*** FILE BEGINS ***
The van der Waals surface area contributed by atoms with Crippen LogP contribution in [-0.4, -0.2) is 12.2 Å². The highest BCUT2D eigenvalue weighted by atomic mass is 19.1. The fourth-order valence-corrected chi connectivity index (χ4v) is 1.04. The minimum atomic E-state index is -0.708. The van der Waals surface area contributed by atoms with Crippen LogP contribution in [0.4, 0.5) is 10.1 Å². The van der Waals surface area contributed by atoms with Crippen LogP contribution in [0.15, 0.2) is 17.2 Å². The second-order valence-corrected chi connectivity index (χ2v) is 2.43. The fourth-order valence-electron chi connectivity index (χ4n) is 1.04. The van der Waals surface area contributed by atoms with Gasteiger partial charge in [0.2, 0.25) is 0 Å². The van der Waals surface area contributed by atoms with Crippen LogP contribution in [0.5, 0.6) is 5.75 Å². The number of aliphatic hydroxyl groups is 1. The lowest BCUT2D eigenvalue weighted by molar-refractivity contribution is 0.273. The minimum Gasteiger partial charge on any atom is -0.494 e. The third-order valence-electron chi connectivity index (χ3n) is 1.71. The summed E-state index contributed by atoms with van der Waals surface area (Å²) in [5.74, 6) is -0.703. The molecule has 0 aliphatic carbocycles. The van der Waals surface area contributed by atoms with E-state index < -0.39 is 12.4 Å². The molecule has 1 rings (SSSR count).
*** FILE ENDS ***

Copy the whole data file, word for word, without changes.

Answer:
The van der Waals surface area contributed by atoms with Crippen LogP contribution in [-0.4, -0.2) is 12.2 Å². The highest BCUT2D eigenvalue weighted by atomic mass is 19.1. The fourth-order valence-corrected chi connectivity index (χ4v) is 1.04. The minimum atomic E-state index is -0.708. The van der Waals surface area contributed by atoms with Crippen LogP contribution in [0.4, 0.5) is 10.1 Å². The van der Waals surface area contributed by atoms with Crippen LogP contribution in [0.15, 0.2) is 17.2 Å². The second-order valence-corrected chi connectivity index (χ2v) is 2.43. The fourth-order valence-electron chi connectivity index (χ4n) is 1.04. The van der Waals surface area contributed by atoms with Gasteiger partial charge in [0.2, 0.25) is 0 Å². The van der Waals surface area contributed by atoms with Crippen LogP contribution in [0.5, 0.6) is 5.75 Å². The number of aliphatic hydroxyl groups is 1. The lowest BCUT2D eigenvalue weighted by molar-refractivity contribution is 0.273. The minimum Gasteiger partial charge on any atom is -0.494 e. The third-order valence-electron chi connectivity index (χ3n) is 1.71. The summed E-state index contributed by atoms with van der Waals surface area (Å²) in [5.74, 6) is -0.703. The molecule has 0 aliphatic carbocycles. The van der Waals surface area contributed by atoms with E-state index < -0.39 is 12.4 Å². The molecule has 1 rings (SSSR count).